The AIOFP has hit out at “elitist” younger advisers for opposing Labor’s proposal to significantly ease the education requirements on existing advisers.
The executive director of the Association of Independent Financial Professionals (AIOFP), Peter Johnston has branded younger advisers “elitist”, slamming them for their apparent disapproval of Labor’s plan to axe the need for experienced advisers to return to university.
Speaking at the AIOFP’s conference in the Hunter Valley last Wednesday (8 December), Labor’s financial services spokesman, Stephen Jones, said his party would not require advisers with 10 years of experience and an “unblemished record” to complete a university degree to practise.
Now, in an email to parliamentarians, Mr Johnston expressed his dismay at the lack of “compassion” younger advisers have for their older peers who, instead of traditional university-style education, boast “life experience”.
“It is unfortunate that some Elitist Younger Financial Advisers [EYFA] cannot find any compassion or patience for the older adviser,” Mr Johnston said.
“How many times do you hear university graduates say ‘most of what I studied at uni has no relevance to my career…’ … That is why new entrants have at least 12 months of training before being allowed to give advice to consumers, the curriculum content they studied for over four years is largely irrelevant.”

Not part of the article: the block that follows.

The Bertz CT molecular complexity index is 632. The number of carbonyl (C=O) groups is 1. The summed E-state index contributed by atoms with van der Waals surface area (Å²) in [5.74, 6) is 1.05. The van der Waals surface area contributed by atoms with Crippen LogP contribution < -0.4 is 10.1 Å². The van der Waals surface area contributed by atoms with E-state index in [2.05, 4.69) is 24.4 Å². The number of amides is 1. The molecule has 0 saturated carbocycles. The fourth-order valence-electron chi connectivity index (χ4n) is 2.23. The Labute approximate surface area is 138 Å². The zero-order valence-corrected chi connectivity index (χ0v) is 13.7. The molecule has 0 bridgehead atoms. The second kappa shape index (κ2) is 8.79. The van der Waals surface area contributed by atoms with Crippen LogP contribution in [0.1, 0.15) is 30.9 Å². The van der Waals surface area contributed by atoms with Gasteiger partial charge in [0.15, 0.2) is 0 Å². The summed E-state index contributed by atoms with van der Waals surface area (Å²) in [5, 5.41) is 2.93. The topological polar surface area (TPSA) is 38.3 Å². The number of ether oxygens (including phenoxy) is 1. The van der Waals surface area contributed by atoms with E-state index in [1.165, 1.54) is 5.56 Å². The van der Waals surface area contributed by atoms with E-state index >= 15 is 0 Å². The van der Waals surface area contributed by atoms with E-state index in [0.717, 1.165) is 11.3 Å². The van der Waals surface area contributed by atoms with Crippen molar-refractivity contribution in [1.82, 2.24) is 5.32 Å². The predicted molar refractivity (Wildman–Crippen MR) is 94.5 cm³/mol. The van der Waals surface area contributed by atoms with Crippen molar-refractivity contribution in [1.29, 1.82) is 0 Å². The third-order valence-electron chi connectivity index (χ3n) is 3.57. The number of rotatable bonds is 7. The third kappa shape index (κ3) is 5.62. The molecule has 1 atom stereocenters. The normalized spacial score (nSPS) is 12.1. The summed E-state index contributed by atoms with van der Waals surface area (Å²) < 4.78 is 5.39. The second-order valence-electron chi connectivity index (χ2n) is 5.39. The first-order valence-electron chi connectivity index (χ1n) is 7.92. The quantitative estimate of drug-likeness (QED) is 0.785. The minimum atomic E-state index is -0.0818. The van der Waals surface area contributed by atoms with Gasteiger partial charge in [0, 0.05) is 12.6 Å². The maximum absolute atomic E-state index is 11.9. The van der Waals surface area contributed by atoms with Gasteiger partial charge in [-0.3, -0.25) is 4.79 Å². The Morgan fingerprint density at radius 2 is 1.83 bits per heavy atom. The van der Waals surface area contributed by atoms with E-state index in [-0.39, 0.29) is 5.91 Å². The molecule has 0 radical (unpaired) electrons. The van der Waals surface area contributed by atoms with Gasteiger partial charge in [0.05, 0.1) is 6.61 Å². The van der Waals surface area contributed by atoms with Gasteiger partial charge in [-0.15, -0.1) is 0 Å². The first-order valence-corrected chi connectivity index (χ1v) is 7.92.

Reflecting on the FASEA exam, which Mr Jones confirmed Labor intends to keep, Mr Johnston argued it needs to undergo some crucial changes.
“Whilst most theoretically agree a FASEA exam is a good idea it is time to adjust its original objective and reflect that in the exam content,” Mr Johnston said.
“It must move away from trying to intimidate ‘any adviser out of the industry’ to being specific to the [adviser’s] field of expertise and testing the relevant ethical/technical information. It also needs to be set by an industry panel not an academic who knows little about our industry.
“The EYFA fraternity should stop being the Christmas Grinch and demonstrate some respect to experienced Advisers of all descriptions who have been the backbone of this industry for over 40 years and have performed to a high level.”
Also last week, Mr Jones assured advisers Labor would also double down on the red tape in advice, improving both cost and accessibility.
His words are considered a major shift in Labor’s policy, as the party distances itself from its greatest opponent, the Liberal Party, ahead of next year’s vote.
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